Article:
Not every student wants or needs to pursue a career in science, technology, engineering or mathematics (STEM). However - should they choose to - demographics, interests, personality, and socio-economic status should never get in their way. We're building classroom tools to make STEM careers technically and psychologically accessible to all students.


americans who earned physics doctorates in 30 years (1973-2012)

Source: United States National Science Foundation

In the 30 years between 1973 and 2012, 66 black American women earned a PhD in Physics, compared with 22,172 white American men. 

This is jThis is just one of countless statistics across science, technology, engineering, and mathematics (STEM) fields demonstrating the lack of proportional representation across race and gender. 

But the lack of diversity doesn't stop there. In addition to perpetuating stereotypes about scientists being white males in lab coats, pop culture continues to paint a picture of scientists as one-dimensional, socially awkward, and dull. This - along with historical mistreatment by STEM professionals, the lack of visible role models, unconscious biases, and peer pressure - contributes to fewer females and students of color pursuing STEM college degrees.

STEM is becoming an increasingly influential force in our personal, professional, and political lives. To ensure that society is shaped equitably by our country's best minds and ideas, it's critical that these fields reflect the multidimensionality and diversity of the American people. 



We are building and delivering free, multimedia toolkits to science classrooms nationwide.
These toolkits contain lesson plans, presentations, activities, and discussions to tackle three key objectives:


one: break the stereotypes

Sheldon Cooper. Bill Nye. Albert Einstein. Jimmy Neutron. Doc Brown. Dexter. That guy from Jurassic Park.

When we asked kids to name any scientists they could think of - real or fictional - these are the names they came up with. Not only are real scientists rarely discussed in classrooms, but the fictional ones often follow a set of highly specific and limited characteristics.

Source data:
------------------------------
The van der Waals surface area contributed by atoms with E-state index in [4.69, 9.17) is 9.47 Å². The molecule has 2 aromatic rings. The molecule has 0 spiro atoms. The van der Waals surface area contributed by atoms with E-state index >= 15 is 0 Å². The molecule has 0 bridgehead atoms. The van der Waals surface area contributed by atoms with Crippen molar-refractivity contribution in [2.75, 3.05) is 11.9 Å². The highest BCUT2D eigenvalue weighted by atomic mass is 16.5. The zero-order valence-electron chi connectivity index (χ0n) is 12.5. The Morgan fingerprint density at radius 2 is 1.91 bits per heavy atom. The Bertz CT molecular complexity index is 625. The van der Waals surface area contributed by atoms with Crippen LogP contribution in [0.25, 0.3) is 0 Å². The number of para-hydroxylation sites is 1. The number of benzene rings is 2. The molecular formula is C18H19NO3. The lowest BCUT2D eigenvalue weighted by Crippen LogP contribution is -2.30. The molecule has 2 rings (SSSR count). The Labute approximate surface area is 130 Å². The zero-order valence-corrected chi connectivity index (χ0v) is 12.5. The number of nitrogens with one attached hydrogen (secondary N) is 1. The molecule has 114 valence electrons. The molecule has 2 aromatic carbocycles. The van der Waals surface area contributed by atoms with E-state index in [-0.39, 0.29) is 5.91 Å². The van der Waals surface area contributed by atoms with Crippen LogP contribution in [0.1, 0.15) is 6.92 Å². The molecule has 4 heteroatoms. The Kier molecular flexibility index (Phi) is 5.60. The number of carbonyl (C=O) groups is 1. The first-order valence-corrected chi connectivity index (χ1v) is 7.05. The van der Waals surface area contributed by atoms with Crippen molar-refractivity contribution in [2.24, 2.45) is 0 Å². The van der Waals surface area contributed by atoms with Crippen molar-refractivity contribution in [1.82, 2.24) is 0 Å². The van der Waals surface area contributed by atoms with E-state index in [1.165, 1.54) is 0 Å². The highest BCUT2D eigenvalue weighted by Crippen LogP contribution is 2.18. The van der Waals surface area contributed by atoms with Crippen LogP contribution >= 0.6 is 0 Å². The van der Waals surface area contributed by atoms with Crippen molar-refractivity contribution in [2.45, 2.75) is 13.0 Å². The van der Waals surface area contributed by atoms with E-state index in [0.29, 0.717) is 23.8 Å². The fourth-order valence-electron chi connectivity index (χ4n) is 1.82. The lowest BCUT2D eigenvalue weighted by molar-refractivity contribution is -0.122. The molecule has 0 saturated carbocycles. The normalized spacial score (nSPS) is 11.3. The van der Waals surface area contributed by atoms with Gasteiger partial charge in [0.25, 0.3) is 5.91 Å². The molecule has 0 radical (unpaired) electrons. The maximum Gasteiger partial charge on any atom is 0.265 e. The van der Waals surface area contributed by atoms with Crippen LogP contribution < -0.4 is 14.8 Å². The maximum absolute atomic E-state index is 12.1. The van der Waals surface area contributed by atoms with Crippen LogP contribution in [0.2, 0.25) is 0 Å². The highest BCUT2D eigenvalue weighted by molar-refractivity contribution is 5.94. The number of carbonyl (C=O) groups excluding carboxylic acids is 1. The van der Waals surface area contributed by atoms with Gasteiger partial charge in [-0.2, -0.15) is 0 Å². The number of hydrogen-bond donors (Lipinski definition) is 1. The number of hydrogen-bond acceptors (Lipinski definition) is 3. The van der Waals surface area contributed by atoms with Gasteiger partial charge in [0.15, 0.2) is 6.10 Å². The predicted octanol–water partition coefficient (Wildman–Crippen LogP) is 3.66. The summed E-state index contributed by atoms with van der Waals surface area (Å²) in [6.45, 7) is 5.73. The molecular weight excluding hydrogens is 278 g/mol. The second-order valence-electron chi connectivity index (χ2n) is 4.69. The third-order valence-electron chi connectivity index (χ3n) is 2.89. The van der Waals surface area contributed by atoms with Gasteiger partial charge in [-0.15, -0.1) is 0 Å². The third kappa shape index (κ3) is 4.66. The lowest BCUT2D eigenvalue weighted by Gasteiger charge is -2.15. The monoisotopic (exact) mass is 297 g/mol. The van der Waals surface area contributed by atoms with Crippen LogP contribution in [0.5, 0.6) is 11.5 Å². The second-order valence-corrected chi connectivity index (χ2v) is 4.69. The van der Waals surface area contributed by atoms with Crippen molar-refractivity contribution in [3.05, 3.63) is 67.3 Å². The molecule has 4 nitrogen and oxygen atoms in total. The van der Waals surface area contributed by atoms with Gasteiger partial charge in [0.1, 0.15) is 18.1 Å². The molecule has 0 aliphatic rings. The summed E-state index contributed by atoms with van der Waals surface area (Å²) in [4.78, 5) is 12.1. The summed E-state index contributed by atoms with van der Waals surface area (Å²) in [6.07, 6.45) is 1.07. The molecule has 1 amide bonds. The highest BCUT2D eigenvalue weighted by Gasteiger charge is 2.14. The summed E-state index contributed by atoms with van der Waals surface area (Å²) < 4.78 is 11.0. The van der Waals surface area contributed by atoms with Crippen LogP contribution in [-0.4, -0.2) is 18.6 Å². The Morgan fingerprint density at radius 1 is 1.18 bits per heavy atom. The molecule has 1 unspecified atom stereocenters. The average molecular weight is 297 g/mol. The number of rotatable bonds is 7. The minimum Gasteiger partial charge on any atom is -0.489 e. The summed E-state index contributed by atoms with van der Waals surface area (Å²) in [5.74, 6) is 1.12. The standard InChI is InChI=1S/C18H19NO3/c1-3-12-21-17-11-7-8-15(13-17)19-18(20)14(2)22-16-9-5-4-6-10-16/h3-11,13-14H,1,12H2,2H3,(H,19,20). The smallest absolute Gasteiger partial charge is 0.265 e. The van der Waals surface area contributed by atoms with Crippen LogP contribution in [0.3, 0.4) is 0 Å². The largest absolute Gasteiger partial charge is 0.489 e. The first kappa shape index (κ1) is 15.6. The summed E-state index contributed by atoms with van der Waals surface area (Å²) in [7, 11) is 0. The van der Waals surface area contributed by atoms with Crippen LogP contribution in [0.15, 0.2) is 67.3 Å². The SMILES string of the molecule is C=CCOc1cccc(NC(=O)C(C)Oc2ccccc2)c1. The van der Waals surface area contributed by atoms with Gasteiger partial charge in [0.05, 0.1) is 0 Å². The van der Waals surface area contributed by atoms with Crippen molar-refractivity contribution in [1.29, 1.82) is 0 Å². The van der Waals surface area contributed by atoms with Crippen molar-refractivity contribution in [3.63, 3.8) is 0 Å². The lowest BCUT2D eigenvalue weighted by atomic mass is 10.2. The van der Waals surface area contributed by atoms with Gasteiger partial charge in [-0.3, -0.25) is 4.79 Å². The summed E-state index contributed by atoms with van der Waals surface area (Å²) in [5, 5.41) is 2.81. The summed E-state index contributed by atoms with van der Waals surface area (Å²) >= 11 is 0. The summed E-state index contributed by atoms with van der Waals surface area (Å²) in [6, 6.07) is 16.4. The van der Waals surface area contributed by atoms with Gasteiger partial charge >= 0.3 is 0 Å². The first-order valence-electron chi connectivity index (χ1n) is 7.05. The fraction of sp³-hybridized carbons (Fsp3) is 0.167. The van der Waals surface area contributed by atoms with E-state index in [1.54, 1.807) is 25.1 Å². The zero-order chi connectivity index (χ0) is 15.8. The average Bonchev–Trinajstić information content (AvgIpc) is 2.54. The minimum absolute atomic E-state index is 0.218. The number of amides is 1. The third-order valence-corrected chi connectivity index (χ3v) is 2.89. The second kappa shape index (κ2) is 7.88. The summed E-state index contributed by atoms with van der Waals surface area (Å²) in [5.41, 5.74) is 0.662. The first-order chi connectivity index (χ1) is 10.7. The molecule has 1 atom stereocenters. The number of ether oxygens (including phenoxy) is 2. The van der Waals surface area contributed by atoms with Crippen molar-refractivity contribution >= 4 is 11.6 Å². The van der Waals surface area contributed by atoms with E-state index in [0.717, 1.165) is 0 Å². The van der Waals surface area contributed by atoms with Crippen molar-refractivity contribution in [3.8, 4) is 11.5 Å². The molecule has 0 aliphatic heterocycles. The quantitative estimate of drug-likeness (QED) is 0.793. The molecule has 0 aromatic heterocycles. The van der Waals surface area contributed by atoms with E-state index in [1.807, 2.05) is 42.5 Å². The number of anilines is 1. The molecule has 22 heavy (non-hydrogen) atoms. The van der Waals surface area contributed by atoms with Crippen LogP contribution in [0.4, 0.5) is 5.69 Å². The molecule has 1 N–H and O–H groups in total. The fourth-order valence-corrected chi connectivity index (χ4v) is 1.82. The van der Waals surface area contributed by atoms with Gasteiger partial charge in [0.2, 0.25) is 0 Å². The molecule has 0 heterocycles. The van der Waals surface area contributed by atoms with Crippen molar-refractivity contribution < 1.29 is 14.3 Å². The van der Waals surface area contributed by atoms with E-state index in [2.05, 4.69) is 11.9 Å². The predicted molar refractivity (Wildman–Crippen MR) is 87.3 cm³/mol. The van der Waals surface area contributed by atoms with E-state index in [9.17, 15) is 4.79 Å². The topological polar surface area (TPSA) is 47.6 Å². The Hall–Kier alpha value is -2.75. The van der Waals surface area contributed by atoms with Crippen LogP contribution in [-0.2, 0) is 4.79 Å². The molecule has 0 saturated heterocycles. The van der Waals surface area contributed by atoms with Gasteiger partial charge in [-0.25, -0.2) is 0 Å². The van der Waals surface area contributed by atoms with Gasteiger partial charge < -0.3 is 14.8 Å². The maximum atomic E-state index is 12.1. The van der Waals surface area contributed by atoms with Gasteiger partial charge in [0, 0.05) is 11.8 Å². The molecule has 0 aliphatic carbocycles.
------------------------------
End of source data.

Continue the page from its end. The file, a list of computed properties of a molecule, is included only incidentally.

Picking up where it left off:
The statistics suggest that we've created a feedback loop that's going to be hard to break. Role models matter. Media messaging matters. If kids don't have scientists that they connect to, identify with, or to look up to, they're less likely to see themselves following in their footsteps.

We know that diversity is more than skin deep. We share the stories of scientists who got their start as pastry chefs; failed musicians who followed their curiosity to neuroscience; people who struggle with reading; artists; marathon runners; performers; parents... all of whom followed a unique path to become successful researchers.

We tell the whole story, so kids can feel empowered to write their own.


two: share real world science

STEM is curiosity with a strategic plan, and we need to make sure that we're showing our students what it (and they) can do. 

Students can learn to fuse technology and piano-playing to better understand learning. They can build robots that can read your emotions. They can wear a lab coat and wield a pipette, wear scuba gear to study plastic toxins, wear work boots to uncover historical artifacts, or wear whatever they want and write the next line of code that will change the world. 

The increasing pressure on educators to produce competitive test scores can strip the fun from STEM and replace it with tedious memorization. The well-established theories that fill outdated textbooks can feel disconnected from everyday life.  

We provide teachers with easy-to-implement, customizable activities that bridge science and the real world. We develop multiple options so that any classroom can supplement the curriculum with hands-on experiments inspired by researchers they've come to know.

By sharing cutting-edge science, we're inspiring students to consider where their own curiosities might take them.


three: provide practical tools

Stories and science aren't enough. In order to encourage students across communities to consider fields in STEM, we have to equalize the playing field.

Many modern scientists came from families with researchers, communities with ample resources, and peer groups who are motivated to achieve academically. Some high school students begin working in research labs junior year. Those with college educated parents often discuss strategy and logistics. This creates an early edge for students with the right mentors and models, and little outreach work done to share this insider knowledge with everyone else.

We lay out the many meandering paths that our featured scientists took to get to where they are today. We slip in key nature of science skills and institutional knowledge so that technical details never interfere with a student's chance at success in STEM. We collect, curate, and freely share a digitized database of step-by-step guides, vocabulary lists, and honest breakdowns of what it truly takes to become a scientist in today's world. 

Science should not be a privilege reserved for the few, but a right that every student can access should they choose to.